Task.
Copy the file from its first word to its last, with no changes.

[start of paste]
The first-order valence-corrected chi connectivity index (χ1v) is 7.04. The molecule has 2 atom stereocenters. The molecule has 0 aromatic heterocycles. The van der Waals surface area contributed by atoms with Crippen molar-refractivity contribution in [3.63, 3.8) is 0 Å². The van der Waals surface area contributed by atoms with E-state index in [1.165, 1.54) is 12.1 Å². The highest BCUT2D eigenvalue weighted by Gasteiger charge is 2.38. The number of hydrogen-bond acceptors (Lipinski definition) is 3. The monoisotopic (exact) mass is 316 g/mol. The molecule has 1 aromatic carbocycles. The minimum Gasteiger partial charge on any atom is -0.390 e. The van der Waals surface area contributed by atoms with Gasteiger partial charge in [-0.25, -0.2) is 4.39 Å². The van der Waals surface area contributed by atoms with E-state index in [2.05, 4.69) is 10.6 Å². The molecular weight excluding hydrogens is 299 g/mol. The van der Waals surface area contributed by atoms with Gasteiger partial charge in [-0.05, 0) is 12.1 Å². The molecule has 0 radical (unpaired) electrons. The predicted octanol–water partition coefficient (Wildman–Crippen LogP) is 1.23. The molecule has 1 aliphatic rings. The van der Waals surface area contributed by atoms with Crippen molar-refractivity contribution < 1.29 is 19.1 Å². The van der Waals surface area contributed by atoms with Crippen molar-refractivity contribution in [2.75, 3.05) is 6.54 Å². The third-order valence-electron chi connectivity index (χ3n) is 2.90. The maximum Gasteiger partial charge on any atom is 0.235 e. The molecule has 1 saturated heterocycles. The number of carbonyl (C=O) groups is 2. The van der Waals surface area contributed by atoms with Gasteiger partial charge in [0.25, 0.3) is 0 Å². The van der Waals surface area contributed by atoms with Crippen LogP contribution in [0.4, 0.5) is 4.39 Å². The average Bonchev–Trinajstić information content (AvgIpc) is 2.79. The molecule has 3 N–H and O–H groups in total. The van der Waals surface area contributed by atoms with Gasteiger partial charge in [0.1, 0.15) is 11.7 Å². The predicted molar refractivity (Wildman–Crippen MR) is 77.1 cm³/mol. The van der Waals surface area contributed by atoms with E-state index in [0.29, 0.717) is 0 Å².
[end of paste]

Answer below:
The first-order valence-corrected chi connectivity index (χ1v) is 7.04. The molecule has 2 atom stereocenters. The molecule has 0 aromatic heterocycles. The van der Waals surface area contributed by atoms with Crippen molar-refractivity contribution in [3.63, 3.8) is 0 Å². The van der Waals surface area contributed by atoms with E-state index in [1.165, 1.54) is 12.1 Å². The highest BCUT2D eigenvalue weighted by Gasteiger charge is 2.38. The number of hydrogen-bond acceptors (Lipinski definition) is 3. The monoisotopic (exact) mass is 316 g/mol. The molecule has 1 aromatic carbocycles. The minimum Gasteiger partial charge on any atom is -0.390 e. The van der Waals surface area contributed by atoms with Gasteiger partial charge in [-0.25, -0.2) is 4.39 Å². The van der Waals surface area contributed by atoms with E-state index in [2.05, 4.69) is 10.6 Å². The molecular weight excluding hydrogens is 299 g/mol. The van der Waals surface area contributed by atoms with Gasteiger partial charge in [-0.05, 0) is 12.1 Å². The molecule has 0 radical (unpaired) electrons. The predicted octanol–water partition coefficient (Wildman–Crippen LogP) is 1.23. The molecule has 1 aliphatic rings. The van der Waals surface area contributed by atoms with Crippen molar-refractivity contribution < 1.29 is 19.1 Å². The van der Waals surface area contributed by atoms with Crippen molar-refractivity contribution in [2.75, 3.05) is 6.54 Å². The third-order valence-electron chi connectivity index (χ3n) is 2.90. The maximum Gasteiger partial charge on any atom is 0.235 e. The molecule has 1 saturated heterocycles. The number of carbonyl (C=O) groups is 2. The van der Waals surface area contributed by atoms with Gasteiger partial charge in [0.25, 0.3) is 0 Å². The van der Waals surface area contributed by atoms with Crippen LogP contribution in [0.4, 0.5) is 4.39 Å². The average Bonchev–Trinajstić information content (AvgIpc) is 2.79. The molecule has 3 N–H and O–H groups in total. The van der Waals surface area contributed by atoms with Gasteiger partial charge in [0.1, 0.15) is 11.7 Å². The predicted molar refractivity (Wildman–Crippen MR) is 77.1 cm³/mol. The van der Waals surface area contributed by atoms with E-state index in [0.29, 0.717) is 0 Å².